Only the gospel can change how Madeline feels about Hannah and consequently how she treats Hannah. When she is tempted to wrath, self-pity, and self-righteousness, she needs to remember that the Savior had to die for her, too. As she humbles herself before the cross, she will be able to mourn over her sin as well as the sins of her children, and she will know God’s comfort (Matt. 5:4).

By faith she can war against anger, self-pity, and self-righteousness because she trusts that her struggle against sin isn’t in vain. On Calvary it seemed as though all had been lost, but Calvary isn’t all there is. There is an empty tomb. The empty tomb assures her that even though she feels hopelessly trapped by anger and self-pity, the power of sin has been broken in her life.

Then, as she experiences the enveloping comfort of the Spirit, she will be humble enough to seek to comfort Hannah, to see Hannah’s sin as no more morally repugnant than her own, and much of her self-justifying wrath will be drained. As she sees how Jesus washed the feet of sinners just like her, she will be encouraged to pick up the basin and the towel with her children again. As she seeks to imitate God to her family, she can rest in the truth that her sins are already forgiven.

The gospel will remind Madeline that she is a beloved child. Although Hannah’s sin is grievous and the ramifications of it will last for the rest of Madeline’s earthly life, Madeline can remember that when the Father looks upon her he says, “Beloved.” While walking through this earth she may never understand why God’s plan in her life had to include this humiliating trek through what, at times, feels like the valley of the shadow of death (in part because of her pride and concern about her appearance), but she can know one thing: she is more loved and welcomed than she ever dared hope. God’s love for her has determined that this sorrow is a good. She can be assured of this because she trusts that God loves her and is for her. “If God is for us, who can be against us? He who did not spare his own Son but gave him up for us all, how will he not also with him graciously give us all things?” (Rom. 8:31–32).

When Madeline begins to doubt God’s love for her or his wisdom in bringing this trial into her life, she can remember this precious truth: the Father gave his Son to make her his own. He, too, knows what it’s like to be betrayed by his children, and yet he has made her his own. Jesus Christ has suffered with her, and although she was, in part, a cause of his suffering, still she is beloved. Madeline has been adopted. She is her heavenly Father’s child. He will never leave her nor forsake her, and even though the road she is traversing seems terrifying and gloomy, she can be assured that because of the ascension, this trial isn’t all she will ever experience. She will know light and joy and comfort and rest and everlasting love. Because this is her future, she can have the faith to persevere today.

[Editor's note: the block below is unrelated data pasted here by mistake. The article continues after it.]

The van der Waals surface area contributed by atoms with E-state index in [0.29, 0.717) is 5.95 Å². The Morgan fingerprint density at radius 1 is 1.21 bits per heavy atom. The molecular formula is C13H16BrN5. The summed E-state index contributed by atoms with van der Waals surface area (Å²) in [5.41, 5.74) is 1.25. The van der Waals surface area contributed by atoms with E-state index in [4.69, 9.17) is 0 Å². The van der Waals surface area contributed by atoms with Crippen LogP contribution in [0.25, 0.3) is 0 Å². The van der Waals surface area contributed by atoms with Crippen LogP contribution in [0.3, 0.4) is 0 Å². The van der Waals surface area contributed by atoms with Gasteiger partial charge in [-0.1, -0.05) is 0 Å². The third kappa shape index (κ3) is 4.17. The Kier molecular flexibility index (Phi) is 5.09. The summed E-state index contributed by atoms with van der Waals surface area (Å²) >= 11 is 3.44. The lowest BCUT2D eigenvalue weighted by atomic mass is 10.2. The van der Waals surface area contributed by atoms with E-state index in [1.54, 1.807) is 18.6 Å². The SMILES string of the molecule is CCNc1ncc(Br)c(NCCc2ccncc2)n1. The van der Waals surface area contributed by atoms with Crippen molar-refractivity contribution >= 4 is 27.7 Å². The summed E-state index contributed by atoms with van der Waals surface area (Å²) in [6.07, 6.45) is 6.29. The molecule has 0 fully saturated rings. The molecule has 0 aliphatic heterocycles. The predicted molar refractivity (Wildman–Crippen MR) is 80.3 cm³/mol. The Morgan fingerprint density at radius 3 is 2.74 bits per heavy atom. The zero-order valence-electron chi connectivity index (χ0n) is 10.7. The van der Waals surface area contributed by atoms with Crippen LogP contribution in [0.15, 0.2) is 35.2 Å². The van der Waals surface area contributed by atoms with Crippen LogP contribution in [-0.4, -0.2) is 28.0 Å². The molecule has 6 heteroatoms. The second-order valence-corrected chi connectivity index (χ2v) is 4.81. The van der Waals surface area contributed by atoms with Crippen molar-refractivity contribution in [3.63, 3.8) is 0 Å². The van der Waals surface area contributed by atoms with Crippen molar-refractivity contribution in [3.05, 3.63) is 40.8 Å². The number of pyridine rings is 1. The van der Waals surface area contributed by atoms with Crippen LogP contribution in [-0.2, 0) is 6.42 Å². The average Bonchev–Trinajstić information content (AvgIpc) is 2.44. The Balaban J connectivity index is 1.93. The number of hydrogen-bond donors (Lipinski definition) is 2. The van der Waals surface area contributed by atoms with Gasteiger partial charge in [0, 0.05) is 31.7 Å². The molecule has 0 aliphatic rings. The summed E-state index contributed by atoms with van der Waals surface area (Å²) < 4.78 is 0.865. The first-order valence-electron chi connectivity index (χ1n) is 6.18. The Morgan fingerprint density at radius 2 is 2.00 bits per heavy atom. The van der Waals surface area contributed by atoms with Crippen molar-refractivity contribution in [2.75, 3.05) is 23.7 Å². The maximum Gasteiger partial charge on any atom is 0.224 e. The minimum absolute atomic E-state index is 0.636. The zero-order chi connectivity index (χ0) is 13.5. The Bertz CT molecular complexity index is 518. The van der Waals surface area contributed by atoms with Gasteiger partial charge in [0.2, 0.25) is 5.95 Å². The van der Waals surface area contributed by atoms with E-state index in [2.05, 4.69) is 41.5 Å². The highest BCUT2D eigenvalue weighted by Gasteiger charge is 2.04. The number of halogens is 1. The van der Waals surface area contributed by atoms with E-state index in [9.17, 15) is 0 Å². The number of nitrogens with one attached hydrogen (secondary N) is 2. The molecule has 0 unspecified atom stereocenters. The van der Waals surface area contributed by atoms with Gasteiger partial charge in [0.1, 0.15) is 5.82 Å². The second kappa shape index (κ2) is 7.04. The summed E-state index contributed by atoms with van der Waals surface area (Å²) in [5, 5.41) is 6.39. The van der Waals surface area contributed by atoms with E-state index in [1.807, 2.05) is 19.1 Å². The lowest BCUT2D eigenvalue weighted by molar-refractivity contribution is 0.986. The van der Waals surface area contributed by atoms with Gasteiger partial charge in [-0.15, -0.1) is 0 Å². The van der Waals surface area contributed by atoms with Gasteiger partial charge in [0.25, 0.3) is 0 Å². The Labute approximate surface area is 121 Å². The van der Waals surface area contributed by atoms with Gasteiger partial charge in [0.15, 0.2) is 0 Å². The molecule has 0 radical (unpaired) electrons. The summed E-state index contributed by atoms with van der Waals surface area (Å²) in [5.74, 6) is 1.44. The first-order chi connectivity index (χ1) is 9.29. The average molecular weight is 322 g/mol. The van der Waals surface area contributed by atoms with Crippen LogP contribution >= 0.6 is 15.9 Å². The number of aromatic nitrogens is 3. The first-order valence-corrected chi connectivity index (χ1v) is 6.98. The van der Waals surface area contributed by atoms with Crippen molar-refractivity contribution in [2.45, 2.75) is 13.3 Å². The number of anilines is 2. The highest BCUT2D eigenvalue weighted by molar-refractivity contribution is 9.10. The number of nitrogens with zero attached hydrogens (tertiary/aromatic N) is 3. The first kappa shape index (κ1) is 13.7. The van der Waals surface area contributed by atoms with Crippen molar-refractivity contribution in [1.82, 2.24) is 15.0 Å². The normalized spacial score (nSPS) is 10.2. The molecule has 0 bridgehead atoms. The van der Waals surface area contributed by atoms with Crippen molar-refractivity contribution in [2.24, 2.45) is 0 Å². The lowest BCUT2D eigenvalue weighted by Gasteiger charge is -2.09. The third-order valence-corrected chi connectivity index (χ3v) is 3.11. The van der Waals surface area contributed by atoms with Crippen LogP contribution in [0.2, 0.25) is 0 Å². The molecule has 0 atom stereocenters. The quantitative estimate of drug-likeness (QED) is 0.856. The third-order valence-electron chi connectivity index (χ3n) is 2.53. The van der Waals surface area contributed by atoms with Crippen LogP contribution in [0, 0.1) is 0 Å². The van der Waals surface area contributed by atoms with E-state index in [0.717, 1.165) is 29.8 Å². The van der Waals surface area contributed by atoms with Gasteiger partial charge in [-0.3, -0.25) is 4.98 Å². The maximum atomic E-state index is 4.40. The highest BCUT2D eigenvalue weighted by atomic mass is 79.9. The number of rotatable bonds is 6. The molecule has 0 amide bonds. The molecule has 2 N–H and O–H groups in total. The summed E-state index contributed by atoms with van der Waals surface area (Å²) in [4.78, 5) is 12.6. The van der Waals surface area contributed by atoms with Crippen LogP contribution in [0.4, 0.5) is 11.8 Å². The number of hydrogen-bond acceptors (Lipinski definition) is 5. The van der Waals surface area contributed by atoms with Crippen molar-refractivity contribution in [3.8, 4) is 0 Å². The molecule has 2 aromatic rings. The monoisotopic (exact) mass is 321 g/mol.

After she has warmed her soul by the fire of the gospel, she can seek to imitate God in her home. She and her husband can extend mercy to Hannah and to her boyfriend. She can lovingly talk with her other children about sin’s folly and God’s grace. She can openly confess her own sin and talk about how God’s grace has assured her. She can even face the question of whether her own treatment of her children over the years might have tempted Hannah to secretive hypocrisy or to mistaking sexual intimacy for the genuine love Hannah’s heart hungers for.

As Madeline continues to humble herself before God’s mighty hand and trust that in the exaltation of Christ, she will be raised up over all the enemies of God’s kingdom, sin and rebellion will ultimately be squelched by his mighty power, and Madeline can be assured of this because Jesus is ruling right now at the right hand of her Father.